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Their lot forbade; nor circumscribed alone
Their growing virtues, but their crimes confined; Forbade to wade through slaughter to a throne, And shut the gates of mercy on mankind.
The struggling pangs of conscious truth to hide,
With incense kindled at the Muse's flame.
Far from the madding crowd's ignoble strife,
They kept the noiseless tenor of their way.
Yet even these bones from insult to protect,
With uncouth rhymes and shapeless sculpture decked, Implores the passing tribute of a sigh.
Their name, their years, spelt by the unlettered muse,
And many a holy text around she strews,
For who, to dumb Forgetfulness a prey,
This pleasing, anxious being e'er resigned,
On some fond breast the parting soul relies,
For thee, who, mindful of the unhonoured dead,
Some kindred spirit shall inquire thy fate;
Haply some hoary-headed swain may say,
There at the foot of yonder nodding beech
Hard by yon wood, now smiling as in scorn,
Or crazed with care, or crossed in hopeless love.
One morn I missed him on the accustomed hill,
Nor up the lawn, nor at the wood was he;
The next, with dirges due in sad array
Slow through the church-way path we saw him borne: Approach and read (for thou canst read) the lay Graved on the stone beneath yon aged thorn."
Here rests his head upon the lap of earth,
Large was his bounty, and his soul sincere,
He gave to Misery all he had, a tear,
He gained from Heaven ('twas all he wished) a friend.
No farther seek his merits to disclose,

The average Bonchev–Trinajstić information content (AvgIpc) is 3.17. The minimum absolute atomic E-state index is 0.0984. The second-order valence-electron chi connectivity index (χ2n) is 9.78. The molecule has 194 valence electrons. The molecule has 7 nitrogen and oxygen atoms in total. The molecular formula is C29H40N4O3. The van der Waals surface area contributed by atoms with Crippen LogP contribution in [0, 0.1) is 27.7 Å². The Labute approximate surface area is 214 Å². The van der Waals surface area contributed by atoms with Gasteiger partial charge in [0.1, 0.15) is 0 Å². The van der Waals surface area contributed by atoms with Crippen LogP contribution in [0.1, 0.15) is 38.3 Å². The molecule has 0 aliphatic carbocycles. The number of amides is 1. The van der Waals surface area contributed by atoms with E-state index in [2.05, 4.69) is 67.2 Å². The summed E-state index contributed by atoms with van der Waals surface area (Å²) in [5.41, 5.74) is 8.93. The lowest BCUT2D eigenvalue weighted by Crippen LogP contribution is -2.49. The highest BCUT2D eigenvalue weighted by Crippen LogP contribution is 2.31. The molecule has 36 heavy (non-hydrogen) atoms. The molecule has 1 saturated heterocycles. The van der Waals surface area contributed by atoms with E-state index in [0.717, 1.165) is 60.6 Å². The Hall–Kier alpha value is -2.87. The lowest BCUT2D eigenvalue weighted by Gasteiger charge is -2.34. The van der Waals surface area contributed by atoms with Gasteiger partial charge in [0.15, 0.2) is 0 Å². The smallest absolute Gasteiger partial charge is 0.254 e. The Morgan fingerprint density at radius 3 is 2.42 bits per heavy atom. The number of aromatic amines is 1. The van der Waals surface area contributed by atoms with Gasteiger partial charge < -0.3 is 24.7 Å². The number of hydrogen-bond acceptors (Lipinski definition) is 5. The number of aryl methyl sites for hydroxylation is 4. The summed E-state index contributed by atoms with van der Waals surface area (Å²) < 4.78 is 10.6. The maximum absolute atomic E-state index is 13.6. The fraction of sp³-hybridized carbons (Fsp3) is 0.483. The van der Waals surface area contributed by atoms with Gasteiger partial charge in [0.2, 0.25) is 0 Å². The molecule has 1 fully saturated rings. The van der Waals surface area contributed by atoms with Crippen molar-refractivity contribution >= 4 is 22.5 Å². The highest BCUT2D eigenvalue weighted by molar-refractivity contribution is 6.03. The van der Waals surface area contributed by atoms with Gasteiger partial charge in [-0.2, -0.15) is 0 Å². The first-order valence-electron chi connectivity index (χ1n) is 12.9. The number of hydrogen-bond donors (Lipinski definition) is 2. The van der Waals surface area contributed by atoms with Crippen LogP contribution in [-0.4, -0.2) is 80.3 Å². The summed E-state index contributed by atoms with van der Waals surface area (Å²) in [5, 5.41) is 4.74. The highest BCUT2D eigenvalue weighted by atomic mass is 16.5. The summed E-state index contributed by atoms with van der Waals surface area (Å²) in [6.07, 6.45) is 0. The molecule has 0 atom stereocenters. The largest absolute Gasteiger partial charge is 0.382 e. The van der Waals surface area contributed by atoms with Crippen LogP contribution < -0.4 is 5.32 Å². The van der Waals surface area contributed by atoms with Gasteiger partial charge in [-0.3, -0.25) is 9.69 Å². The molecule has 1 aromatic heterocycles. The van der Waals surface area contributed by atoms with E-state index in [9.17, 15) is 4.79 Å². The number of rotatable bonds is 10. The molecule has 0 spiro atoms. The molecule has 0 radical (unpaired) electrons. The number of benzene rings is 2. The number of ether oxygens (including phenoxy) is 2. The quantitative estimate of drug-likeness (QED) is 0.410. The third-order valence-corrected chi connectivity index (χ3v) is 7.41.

Or draw his frailties from their dread abode
(There they alike in trembling hope repose),
The bosom of his Father and his God.
CHARLES WESLEY, the author of hymns of which some are unsurpassed by any in the language, was the younger brother of the famous John Wesley, and born at Epworth, in Lincolnshire, December 18, 1708. For many years he shared his brother's labours, voyages, and travels. "For the space of ten years," says a Wesleyan biographer, "we must admit that his ministry was like a flame of fire." He died March 29, 1788, almost in the act of poetical composition :
"In age and feebleness extreme,
Who shall a helpless worm redeem ?
Strength of my fainting flesh and heart.
The following hymns are fairly representative of his impassioned and fervid muse.
The one entitled "Wrest
ling Jacob," exhibits a certain startling but sublime audacity of faith.
Jesu, lover of my soul,
Let me to thy bosom fly,
While the nearer waters roll,
While the tempest still is high;
Hide me, O my Saviour, hide,
O receive my soul at last!
Other refuge have I none,
With the shadow of thy wing.
Wilt Thou not regard my call ? Wilt Thou not accept my prayer? Lo! I sink, I faint, I fall!
Lo! on Thee I cast my care! Reach me out thy gracious hand! While I of thy strength receive, Hoping against hope I stand, Dying, and behold I live!
Thou, O Christ, art all I want;
Thou art full of truth and grace.
Plenteous grace with Thee is found,
LONGING FOR A RENEWED HEART.
O for a heart to praise my God,
A heart resigned, submissive, meek,
A humble, lowly, contrite heart,
Which neither life nor death can part
A heart in every thought renewed,
Perfect, and right, and pure, and good,
Thy tender heart is still the same,
Jesus, for Thee distressed I am,
I want thy love to know.
My heart, Thou knowest, can never rest,
Till Thou create my peace;
Till, of my Eden re-possest,
From every sin I cease.
Fruit of thy gracious lips, on me
Thy nature, gracious Lord, impart;
Write thy new name upon my heart,